Rapid Application Development
In rapid application development, structured techniques and prototyping are especially used to define users' requirements and to design the final system. The development process starts with the development of preliminary data models and business process models using structured techniques. In the next stage, requirements are verified using prototyping, eventually to refine the data and process models. These stages are repeated iteratively; further development results in "a combined business requirements and technical design statement to be used for constructing new systems.
After each phase is finished, it proceeds to the next one. Reviews may occur before moving to the next phase which allows for the possibility of changes (which may involve a formal change control process). Reviews may also be employed to ensure that the phase is indeed complete. ; the phase completion criteria are often referred to as a "gate" that the project must pass through to move to the next phase.
Waterfall discourages revisiting and revising any prior phase once it's complete.
This "inflexibility" in a pure Waterfall model has been a source of criticism by supporters of other more "flexible" models. The Waterfall model is also commonly taught with the mnemonic A Dance in the Dark Every Monday, representing Analysis, Design, Implementation, Testing, Documentation and Execution, and Maintenance.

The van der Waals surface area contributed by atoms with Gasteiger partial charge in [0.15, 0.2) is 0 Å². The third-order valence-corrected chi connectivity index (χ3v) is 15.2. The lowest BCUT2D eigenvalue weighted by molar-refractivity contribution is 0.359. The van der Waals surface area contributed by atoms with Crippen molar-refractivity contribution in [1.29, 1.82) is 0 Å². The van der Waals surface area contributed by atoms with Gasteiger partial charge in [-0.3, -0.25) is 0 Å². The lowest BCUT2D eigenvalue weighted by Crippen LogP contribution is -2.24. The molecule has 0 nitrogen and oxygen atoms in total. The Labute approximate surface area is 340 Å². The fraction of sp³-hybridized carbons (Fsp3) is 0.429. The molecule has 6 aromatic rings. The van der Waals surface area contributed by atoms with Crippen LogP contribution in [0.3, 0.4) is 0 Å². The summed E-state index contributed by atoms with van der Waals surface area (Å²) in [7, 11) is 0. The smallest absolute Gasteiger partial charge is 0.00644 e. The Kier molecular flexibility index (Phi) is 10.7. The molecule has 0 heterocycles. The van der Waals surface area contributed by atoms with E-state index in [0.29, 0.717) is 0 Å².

The key characteristic of a Spiral model is risk management at regular stages in the development cycle. Spiral model is a combination of some key aspect of the waterfall model and rapid prototyping methodologies.
The Spiral is visualized as a process passing through some number of iterations, with the four quadrant diagram representative of the following activities:
Risk-driven spiral model, emphasizing the conditions of options and constraints in order to support software reuse, software quality can help as a special goal of integration into the product development. However, the spiral model has some restrictive conditions, as follows:
The first stage is to formulate a plan to achieve the objectives with these constraints, and then strive to find and remove all potential risks through careful analysis and, if necessary, by constructing a prototype. If some risks can not be ruled out, the customer has to decide whether to terminate the project or to ignore the risks and continue anyway. Finally, the results are evaluated and the design of the next phase begins.